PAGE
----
When it started out as a simple reading club, Barry Welsh had no idea that his book club would become a forum for Korea’s most famous authors.
But 3 1/2 years since it started out, the Seoul Book Club has hosted not only expat writers but literary luminaries including Kim Yong-ha, Hwang Sok-yong and Gong Ji-young.
The book club meets again on Saturday, this time for a discussion with Ko Un, one of Korea’s best-known poets and an occasional tip for the Nobel Prize in literature.
He will be discussing his work with Brother Anthony, a longtime Korea resident who has translated many of Ko’s poems.
“He is so full of life and energy,” Welsh said of Ko. “He’s an amazing figure.”
“To have him onstage with his most well-known translator for a poetry reading and conversation … it’s an honor, really.”
The book club started out as a regular gathering of readers, set up by Welsh when he was unable to find one in Seoul that he was happy with.
But he said the club had not really managed to establish itself with a regular membership, and he was considering ending it until he managed to persuade Korean-American author Krys Lee to talk about her work at the club.
Welsh said he had been in touch with Lee before, and he had really enjoyed the book she had just written.
The event with Lee was the book club’s most popular meeting, so Welsh arranged a similar meeting with Shin Dong-hyuk, whose story ― the subject of recent controversy ― was the source material for Blaine Harden’s “Escape from Camp 14.”
“The response was crazy. So many people were interested,” he said.
Poet Ko Un will be the guest at the Seoul Book Club at the Haechi Hall in Myeong-dong, Seoul, Saturday. (The Korea Herald)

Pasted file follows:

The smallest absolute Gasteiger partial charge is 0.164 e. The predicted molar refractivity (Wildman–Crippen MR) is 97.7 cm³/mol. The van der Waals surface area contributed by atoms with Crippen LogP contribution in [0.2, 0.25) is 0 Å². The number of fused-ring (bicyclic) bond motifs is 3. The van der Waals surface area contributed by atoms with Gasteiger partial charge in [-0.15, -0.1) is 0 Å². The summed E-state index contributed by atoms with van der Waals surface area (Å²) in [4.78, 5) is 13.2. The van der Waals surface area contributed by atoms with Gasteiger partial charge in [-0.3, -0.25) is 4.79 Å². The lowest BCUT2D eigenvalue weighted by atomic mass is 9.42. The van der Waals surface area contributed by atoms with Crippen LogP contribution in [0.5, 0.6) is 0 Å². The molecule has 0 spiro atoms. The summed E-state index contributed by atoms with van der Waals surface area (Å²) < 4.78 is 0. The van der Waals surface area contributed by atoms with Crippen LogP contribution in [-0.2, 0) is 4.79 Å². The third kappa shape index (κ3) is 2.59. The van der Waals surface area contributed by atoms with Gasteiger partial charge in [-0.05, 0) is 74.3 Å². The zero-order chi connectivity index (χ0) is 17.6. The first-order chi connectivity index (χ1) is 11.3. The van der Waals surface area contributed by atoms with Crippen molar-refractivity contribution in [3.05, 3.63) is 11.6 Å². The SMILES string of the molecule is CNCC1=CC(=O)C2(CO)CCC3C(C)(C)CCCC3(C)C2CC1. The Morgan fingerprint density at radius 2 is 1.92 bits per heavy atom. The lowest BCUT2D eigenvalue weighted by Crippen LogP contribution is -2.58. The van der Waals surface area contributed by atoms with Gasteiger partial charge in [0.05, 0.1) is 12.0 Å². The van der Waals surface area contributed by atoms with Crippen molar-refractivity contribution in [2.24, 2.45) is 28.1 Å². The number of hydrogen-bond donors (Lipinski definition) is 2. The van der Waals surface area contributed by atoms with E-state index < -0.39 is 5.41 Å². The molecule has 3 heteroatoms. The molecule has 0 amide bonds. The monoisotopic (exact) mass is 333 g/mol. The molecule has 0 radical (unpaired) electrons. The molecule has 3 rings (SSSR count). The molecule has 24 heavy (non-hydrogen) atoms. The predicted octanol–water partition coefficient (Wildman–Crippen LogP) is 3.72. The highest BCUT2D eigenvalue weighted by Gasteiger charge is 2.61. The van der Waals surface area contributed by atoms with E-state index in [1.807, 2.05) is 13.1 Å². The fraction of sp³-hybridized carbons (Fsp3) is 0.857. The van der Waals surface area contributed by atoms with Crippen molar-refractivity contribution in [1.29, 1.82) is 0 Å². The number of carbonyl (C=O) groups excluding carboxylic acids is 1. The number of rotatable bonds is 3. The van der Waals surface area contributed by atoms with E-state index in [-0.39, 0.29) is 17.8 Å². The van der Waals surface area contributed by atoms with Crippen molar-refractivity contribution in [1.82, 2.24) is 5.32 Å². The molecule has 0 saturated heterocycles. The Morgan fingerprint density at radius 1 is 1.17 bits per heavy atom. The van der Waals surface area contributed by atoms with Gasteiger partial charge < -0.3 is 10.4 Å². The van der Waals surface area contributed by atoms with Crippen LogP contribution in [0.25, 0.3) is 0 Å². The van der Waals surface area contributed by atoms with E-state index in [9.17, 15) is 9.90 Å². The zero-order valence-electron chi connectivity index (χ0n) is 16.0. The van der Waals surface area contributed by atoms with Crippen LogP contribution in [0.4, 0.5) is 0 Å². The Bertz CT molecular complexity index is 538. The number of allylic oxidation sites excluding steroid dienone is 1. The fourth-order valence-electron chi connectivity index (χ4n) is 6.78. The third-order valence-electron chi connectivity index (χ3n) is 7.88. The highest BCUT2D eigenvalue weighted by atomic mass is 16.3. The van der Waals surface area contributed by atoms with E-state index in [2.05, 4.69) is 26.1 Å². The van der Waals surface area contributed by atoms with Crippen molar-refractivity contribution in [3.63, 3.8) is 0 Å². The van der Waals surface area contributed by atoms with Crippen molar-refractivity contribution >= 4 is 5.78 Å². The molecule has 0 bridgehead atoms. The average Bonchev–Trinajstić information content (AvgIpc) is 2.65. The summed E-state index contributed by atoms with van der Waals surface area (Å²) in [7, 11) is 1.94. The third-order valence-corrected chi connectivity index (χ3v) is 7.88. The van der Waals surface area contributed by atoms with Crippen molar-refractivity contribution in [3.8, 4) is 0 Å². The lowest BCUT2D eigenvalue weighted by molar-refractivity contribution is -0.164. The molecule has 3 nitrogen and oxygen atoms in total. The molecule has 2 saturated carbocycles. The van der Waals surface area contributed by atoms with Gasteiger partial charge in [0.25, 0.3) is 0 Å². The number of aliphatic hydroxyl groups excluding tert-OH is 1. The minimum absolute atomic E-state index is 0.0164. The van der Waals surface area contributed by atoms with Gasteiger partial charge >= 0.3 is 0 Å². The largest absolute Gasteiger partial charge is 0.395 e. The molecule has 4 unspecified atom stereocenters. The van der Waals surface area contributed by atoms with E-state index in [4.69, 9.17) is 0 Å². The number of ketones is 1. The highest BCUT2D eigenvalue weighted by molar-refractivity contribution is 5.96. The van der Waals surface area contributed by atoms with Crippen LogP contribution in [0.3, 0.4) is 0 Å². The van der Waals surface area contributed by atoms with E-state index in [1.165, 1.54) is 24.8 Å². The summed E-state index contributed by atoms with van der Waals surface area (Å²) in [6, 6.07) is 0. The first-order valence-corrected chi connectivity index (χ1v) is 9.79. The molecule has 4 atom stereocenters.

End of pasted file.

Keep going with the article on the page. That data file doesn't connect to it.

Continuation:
He booked a larger venue, but still had to turn people away as the room was full.
“It was then that it crystallized what the book club could be and what role it could play,” he said.
He began inviting expat authors to talk about their work, but then drew up a “greatest hits” list of Korean authors with work in English ― nearly all of whom have attended the club.
“I just think there was a space for it,” said Welsh. “It really fills a gap that wasn’t being provided for and a lot of people were really eager to meet these fascinating characters who have written these incredible books which engage with Korean history and culture in all sorts of different ways.”
He credits Lee with netting the first guest on his wish-list, Kim Yong-ha. Lee also agreed to interview Kim for the event, before opening up to audience questions.
Welsh has tried to arrange things so that interviewers work in the same field or translate literature.
“I think that leads to a much richer conversation,” he said.
“(Translators) have worked so closely with them that I think it’s much better to get someone like that doing the interview.”
He said he had gotten nearly everyone on his wish list, but one writer he would still love to have was Yi Mun-yol.
“He’s a world-class writer. Some of his short stories are really incredible and he has a lot of stuff in English,” said Welsh.
Welsh also said he was hoping to get other guests to do talks, such as movie directors or political figures such as Rep. Ahn Cheol-soo or Seoul Mayor Park Won-soon.
He admits he doesn’t know if it’s possible, but points out such events happen in his home country.
“In London you can meet (filmmaker) Mike Leigh,” he said. “These events happen elsewhere, so why not here?”
Ko Un will be the guest at Seoul Book Club at 2 p.m. at Haechi Hall, Myeong-dong, Saturday.
The following week, the club will welcome Suki Kim, author of “The Interpreter” and “Without You, There is no Us,” at 4 p.m at the W Stage in the WCO Culture Center, near City Hall Station.
By Paul Kerry (firstname.lastname@example.org